• Richard Brown

Tented heaven

Updated: Aug 19, 2020

Kwafubesi Tented Safari Camp in the Waterberg is the perfect escape for Joburgers looking for a luxurious glamping experience in the heart of the bush.

In a secluded corner of the sprawling Mabula Game Reserve in southern Limpopo, lies Kwafubesi Tented Safari Camp. I had previously spent a few nights at Mabula Lodge itself, but frankly, I much prefer Kwafubesi. It’s quiet. There are no busloads of tourists here, or squealing kids, or the general hum that always accompanies a big lodge of Mabula’s size. Here, the sweet bushveld silence is only interrupted by birdsong, cicadas, perhaps the far-off trumpet of an elephant, or the bartender taking your order.

I’m sipping on a coffee on my own private little veranda (each of Kwafubesi’s five tents has one), and surveying the traffic with binoculars. Off to the left, a furious yellow-billed hornbill is kicking up a fuss at a tree squirrel, who had obviously encroached on a particular and reserved tree cavity, and perhaps came too close to the hornbill’s eggs or nestlings hidden there.

Close by the tree, a one-horned impala grazes oblivious to the altercation raging above its head. He must have been shunned from the herd because of his ruined rack – likely dehorned in a fight during rutting season. The shunned ram seems to be following a large herd of wildebeest, which is grazing off to my right, perhaps using them as an alarm system for when predators threaten. But the impala will never be accepted by his own herd again, as ewes are unlikely to mate with a uni-horn ram. It’s a cruel world. Further off, the binoculars allow me a close-up look at the impossibly long tongue of a giraffe curling around a thorny branch and retrieving it into its masticating mouth.

It’s an extraordinary scene. I had just awoken from an afternoon snooze, made some coffee and sat down to this canvas of wildlife parading in front my porch. What a privilege.

Our morning had been even more incredible. We left on a game drive before sunrise and happened upon several rhino, a small herd of camera-shy elephant who thundered off as soon as we spotted them and, amazingly, a leopardess. The sleek cat would’ve gone unseen had I not spied the swish of her tail in the soft gloaming before dawn. Her silhouette slowly came into focus. She was grooming herself high up in a marula tree, her tail hanging off and gently swinging from side to side. We shut off the viewer’s engine and sat and stared in astonished silence. After 10 minutes, the leopard rose stretching, sauntered languidly to the end of the branch, leapt down gracefully, without a sound, and stalked off. I hadn’t seen a leopard in years, and certainly hadn’t expected to see one here. It would be our last game drive, too, so Lady Luck had definitely smiled upon us.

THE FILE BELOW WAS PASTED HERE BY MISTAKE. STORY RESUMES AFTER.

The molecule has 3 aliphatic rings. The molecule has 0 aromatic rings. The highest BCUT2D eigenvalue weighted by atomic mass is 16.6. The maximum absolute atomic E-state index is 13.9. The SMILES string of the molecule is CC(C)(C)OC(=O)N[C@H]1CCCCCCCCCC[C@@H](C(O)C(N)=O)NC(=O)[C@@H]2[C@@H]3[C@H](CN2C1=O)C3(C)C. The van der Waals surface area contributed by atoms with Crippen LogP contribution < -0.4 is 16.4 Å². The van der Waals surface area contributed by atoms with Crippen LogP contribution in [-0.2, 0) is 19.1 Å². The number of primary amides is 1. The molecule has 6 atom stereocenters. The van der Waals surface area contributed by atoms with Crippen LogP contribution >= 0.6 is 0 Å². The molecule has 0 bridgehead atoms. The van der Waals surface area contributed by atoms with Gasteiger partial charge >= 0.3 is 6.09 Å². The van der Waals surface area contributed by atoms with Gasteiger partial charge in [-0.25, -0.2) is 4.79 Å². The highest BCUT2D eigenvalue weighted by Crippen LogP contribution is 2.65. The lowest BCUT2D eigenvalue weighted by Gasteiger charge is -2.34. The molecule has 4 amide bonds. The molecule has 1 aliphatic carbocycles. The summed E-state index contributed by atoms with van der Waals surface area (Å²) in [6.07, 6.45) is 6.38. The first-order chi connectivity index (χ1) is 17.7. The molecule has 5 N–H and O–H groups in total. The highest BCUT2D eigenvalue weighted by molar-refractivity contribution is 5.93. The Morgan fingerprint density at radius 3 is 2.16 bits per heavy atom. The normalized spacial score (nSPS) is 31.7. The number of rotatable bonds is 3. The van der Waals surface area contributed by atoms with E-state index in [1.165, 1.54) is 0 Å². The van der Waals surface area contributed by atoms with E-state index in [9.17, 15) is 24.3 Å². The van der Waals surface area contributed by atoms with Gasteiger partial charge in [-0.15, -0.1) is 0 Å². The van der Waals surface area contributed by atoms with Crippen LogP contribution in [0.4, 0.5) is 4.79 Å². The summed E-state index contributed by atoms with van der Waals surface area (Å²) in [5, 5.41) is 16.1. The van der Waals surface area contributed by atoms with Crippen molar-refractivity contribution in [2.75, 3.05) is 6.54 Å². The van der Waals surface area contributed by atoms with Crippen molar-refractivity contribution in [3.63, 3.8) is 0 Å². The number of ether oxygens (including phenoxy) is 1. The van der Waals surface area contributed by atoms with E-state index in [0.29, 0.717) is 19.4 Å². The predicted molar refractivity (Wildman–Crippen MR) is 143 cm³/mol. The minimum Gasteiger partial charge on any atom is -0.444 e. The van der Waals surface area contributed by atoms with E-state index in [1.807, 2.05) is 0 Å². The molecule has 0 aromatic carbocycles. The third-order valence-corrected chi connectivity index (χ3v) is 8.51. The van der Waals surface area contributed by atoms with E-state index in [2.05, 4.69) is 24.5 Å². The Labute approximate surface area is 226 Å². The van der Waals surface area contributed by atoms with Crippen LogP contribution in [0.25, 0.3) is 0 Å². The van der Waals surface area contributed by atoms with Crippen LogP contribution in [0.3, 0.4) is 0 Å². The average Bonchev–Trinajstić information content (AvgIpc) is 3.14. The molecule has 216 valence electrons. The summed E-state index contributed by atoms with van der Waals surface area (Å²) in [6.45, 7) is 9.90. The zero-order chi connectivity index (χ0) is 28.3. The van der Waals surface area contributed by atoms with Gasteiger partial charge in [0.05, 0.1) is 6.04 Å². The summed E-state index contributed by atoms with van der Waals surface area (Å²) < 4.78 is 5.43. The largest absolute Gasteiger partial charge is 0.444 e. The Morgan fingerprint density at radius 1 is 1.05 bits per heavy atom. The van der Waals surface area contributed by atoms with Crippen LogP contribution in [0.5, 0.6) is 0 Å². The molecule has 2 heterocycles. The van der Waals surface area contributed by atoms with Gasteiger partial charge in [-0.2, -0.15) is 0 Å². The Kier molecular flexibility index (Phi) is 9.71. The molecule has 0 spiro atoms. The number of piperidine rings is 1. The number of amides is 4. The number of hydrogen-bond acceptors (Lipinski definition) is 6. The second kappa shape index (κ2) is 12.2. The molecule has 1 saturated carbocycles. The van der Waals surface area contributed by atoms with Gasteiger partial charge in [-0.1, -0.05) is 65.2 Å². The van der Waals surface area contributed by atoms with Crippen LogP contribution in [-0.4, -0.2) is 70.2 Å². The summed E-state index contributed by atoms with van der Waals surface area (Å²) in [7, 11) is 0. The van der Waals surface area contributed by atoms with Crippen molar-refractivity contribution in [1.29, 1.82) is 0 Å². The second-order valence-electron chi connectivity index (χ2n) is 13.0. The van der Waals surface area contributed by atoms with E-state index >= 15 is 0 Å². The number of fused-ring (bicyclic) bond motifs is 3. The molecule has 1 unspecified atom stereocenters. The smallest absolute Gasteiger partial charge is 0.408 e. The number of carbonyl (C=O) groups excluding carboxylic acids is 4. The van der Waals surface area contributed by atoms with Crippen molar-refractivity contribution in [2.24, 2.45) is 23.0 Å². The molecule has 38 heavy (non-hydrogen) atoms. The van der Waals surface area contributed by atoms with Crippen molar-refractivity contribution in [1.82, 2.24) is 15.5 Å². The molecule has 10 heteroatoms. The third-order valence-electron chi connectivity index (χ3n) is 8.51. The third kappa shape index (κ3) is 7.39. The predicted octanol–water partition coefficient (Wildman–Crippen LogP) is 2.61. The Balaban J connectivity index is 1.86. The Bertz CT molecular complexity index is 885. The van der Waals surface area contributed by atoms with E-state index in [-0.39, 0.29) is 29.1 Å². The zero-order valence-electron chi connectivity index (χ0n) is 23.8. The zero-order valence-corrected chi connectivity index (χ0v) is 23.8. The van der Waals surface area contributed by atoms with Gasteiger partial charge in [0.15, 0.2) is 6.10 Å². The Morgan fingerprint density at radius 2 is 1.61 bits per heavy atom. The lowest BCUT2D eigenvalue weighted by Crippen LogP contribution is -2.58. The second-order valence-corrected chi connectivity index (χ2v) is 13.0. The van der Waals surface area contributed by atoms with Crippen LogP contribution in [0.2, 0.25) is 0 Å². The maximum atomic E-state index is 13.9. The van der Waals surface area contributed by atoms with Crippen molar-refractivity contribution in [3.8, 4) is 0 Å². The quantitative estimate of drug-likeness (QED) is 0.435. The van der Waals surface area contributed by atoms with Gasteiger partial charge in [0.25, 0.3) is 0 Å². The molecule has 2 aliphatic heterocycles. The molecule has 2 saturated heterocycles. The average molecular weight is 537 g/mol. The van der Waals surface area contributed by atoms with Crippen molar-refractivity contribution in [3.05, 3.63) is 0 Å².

Our time here has been pure bliss. With temperatures soaring in the high 30s, the sparkling pool at Kwafubesi has been our refuge. On our second day, we had some surprise visitors join us poolside. I was wallowing in the shallow end and had been in conversation with Sammy, the delightful dreadlocked camp manager, who was behind the bar just a few feet from the pool. ‘Behind you…’ Sammy suddenly said in a low excited voice. I turned around, and out of the veld came strolling a large female cheetah and four clumsy cubs in her wake. Unperturbed by my presence in the pool, she lapped up a few sips mere metres from me while her youngsters wrestled and tumbled around on the lawn for a bit, before they all disappeared as quick as they’d arrived. I looked around at Sammy in speechless shock for an instant. ‘T.I.A, my friend,’ he laughed, while pouring us another gin and tonic, ‘T.I.A.’.

In the evenings we ate in the big lapa next to the pool, and had a few drinks at the bar before bed. The night before last, we were treated to a huge spread in the boma area. We were fortunate to share the whole of Kwafubesi with just one other couple, but even if the camp had been full, it would have come to a total of 10, which is a far cry from the busy lodge. The braai in the boma included various deliciously prepared meats and an array of delectable side dishes. Afterwards, we joined the other couple around the fire, where Sammy entertained us with hilarious tales of past guests late into the night.

We never retired too late, though, as there was always a game drive to look forward to before sunrise the following morning. And, in any case, the tents are so comfortable and cosy that one looks forward to retreating to it at night. Each is raised on a wooden platform, with a private deck on which private dinners or breakfasts can be arranged. The tents are spacious with a large king-sized bed, coffee nook and big bathroom with shower, bath and flush toilet. The five tents, each named for a member of the big five (we stayed in Leopard, eerily) are stationed far enough from one another so as to ensure total privacy.

The camp is a dream, with excellent facilities, service and guides. One can even arrange for a private massage in your tent, to further alleviate the stresses of big-city living.

It’s a slice of heaven I would recommend to anyone eager for a proper safari experience without the concrete walls, over-the-top luxuries and other trappings of big lodges, and, crucially, without the noise and lights too.


> Kwafubesi is on Mabula Game Reserve, 215 km from Joburg.

> It’s a 12 000 ha big-five reserve in the Waterberg area of Limpopo.

> Guests at Kwafubesi are treated to two game drives per day: early-morning and sunset.

> Horseback- and quad-bike safaris are available, as well as hot-air-balloon safaris upon request.

> Book your tent via Extraordinary Reservations at 011 516 4367 or res@extraordinary.co.za or visit kwafubesi.com

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